Friday, May 10, 2024

Whither did Christ Ascend? -Jacobus de Voragine

As to the...question...whither He ascended, let us note that He ascended above all the heavens, as it is written in the epistle to the Ephesians: "He that descended is the same also that ascended above all the heavens, that He might fill all things." For in sooth there are several heavens above which He ascended, namely 

1. the material,
2. the rational,
3. the intellectual,
4. and the supersubstantial. 

1. The material heaven is manifold, since there are the aërial, the ethereal, the Olympian, the heaven of fire, the heaven of the stars, the crystaline, and the empyrean.

2. The rational heaven is the just man, and he is so called for several reasons:

  1. first, by reason of the indwelling of God, because as Heaven is the seat and dwelling of God, as we read in Isaias, Heaven is My throne (Is. 61:1), so likewise is the soul of the just man, wherefore the Book of Wisdom says that the soul of the just is the seat of wisdom;
  2. second, by reason of holy conversation, because holy men, by their conversation and desire, ever dwell in Heaven, wherefore the apostle says: "Our conversation is in heaven" (Phil. 3:20);
  3. third, by reason of continuous operation, because as the heavens are continuously in motion, so also holy men move without ceasing in holy works.

3. The intellectual heaven is the angel; and the angels are called heaven because they are like to the highest Heaven by reason of their dignity and excellence, whereof Dionysius, in the Book of the Names of God says: "These godlike minds have a being above all other beings and a life above all other things that live, and their intelligence and knowledge are above sense and reason, and more than any other being they desire the beautiful and the good, and participate therein."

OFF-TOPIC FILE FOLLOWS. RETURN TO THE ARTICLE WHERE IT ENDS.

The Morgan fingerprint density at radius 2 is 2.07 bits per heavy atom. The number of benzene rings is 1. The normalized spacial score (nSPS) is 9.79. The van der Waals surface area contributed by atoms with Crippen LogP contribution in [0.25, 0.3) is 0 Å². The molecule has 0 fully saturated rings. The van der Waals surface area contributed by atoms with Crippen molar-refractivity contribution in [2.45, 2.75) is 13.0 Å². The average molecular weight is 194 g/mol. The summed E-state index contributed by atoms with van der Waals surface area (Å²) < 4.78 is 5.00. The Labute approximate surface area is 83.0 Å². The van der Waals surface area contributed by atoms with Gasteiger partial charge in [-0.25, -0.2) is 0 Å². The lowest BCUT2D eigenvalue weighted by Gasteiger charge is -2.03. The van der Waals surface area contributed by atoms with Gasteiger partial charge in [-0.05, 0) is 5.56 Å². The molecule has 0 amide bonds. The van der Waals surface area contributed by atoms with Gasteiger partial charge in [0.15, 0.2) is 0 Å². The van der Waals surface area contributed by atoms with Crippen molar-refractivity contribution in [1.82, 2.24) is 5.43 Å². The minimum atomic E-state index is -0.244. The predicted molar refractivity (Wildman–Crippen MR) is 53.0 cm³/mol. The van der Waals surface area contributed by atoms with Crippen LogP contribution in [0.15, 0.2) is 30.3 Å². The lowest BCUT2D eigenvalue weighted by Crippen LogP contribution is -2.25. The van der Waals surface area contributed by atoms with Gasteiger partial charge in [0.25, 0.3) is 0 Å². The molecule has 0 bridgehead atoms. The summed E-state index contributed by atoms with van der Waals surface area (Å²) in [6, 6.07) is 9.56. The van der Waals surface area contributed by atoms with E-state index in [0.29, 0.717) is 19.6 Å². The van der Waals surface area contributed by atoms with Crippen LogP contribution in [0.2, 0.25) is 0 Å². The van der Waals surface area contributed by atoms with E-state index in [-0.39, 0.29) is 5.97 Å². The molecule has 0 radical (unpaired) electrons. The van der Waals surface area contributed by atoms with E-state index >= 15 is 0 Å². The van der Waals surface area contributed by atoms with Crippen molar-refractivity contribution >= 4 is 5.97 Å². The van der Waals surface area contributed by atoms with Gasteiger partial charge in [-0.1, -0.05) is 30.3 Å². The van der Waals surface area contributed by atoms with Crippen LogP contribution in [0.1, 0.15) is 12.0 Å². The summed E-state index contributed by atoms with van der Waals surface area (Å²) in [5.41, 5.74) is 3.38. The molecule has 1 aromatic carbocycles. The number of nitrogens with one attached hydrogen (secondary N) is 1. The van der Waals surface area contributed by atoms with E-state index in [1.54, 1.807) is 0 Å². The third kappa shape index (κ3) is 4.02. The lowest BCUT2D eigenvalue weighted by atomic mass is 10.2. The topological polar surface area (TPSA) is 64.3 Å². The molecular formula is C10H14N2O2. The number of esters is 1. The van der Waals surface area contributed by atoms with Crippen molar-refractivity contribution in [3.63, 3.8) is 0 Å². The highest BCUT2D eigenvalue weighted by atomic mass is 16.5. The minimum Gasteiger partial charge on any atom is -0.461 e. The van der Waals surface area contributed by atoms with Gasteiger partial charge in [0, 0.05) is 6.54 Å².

4. The supersubstatial heaven is equality in the divine excellence, whence Christ came and whither He returned. Of this heaven the Psalm says: "His going out is from the end of Heaven, and His circuit even to the end thereof." Now Christ ascended above all the other heavens, unto this same supersubstantial heaven.

1. We know that He ascended above all the material heavens, from the words of the Psalm: "Thy magnificence is elevated above the heavens." (Ps. 8:2) And He mounted above all the material heavens and into the empyrean not as Elias, who went up in a fiery chariot into the sublunar region but did not go beyond it, but was translated to an earthly paradise, which is as high as the sublunar region but not higher. In this empyrean Heaven Christ dwells, and this is the especial and proper dwelling place of Christ and the angels and the saints, and the dwelling well befits the dwellers. For this Heaven excels above the others in dignity, eternity, location, and extent: and therefore it is the fitting dwelling place of Christ, Who exels above all the rational and intellectual heavens by His dignity, His eternity, His immutability, and the extent of His power. And fittingly the angels and the saints dwell therein, for this heaven is uniform, immobile, perfect in luminosity, immense in capacity; and the angels and saints were uniform in good works, immobile in love, luminous in faith and knowledge, capacious in receiving the Holy Ghost.

2. And that Christ ascended above all the rational heavens, that is above all the saints, is clear from the words of the Canticle: "Behold He cometh leaping upon the mountains, and skipping over the hills," (Song of Solomon 2:8) for the angels are called mountains, and the saints hills.

3. And He ascended above all the intellectual heavens, namely the angels, for the Psalm says: "Who makest the clouds Thy chariot; Who walkest upon the wings of the winds." (Ps. 103:3)

4. And that He ascended to the supersubstatial Heaven, that is to the equality of God, is seen from the words of Saint Mark: "And the Lord Jesus, after he had spoken to them, was taken up into Heaven, and sitteth on the right hand of God." (Mark 16:19) For the right hand of God is coequality with God. Thus Saint Bernard says: "To my Lord, in a singular manner, the Lord promised and gave to sit at the right hand of His glory, for as much as he was equal in glory, in essence consubstantial, like by His generation, in majesty not inferior, in eternity not posterior."

Jacobus de Voragine, The Golden Legend: Part One, Longmans, Green and Co.: London, 1941, 290-292.

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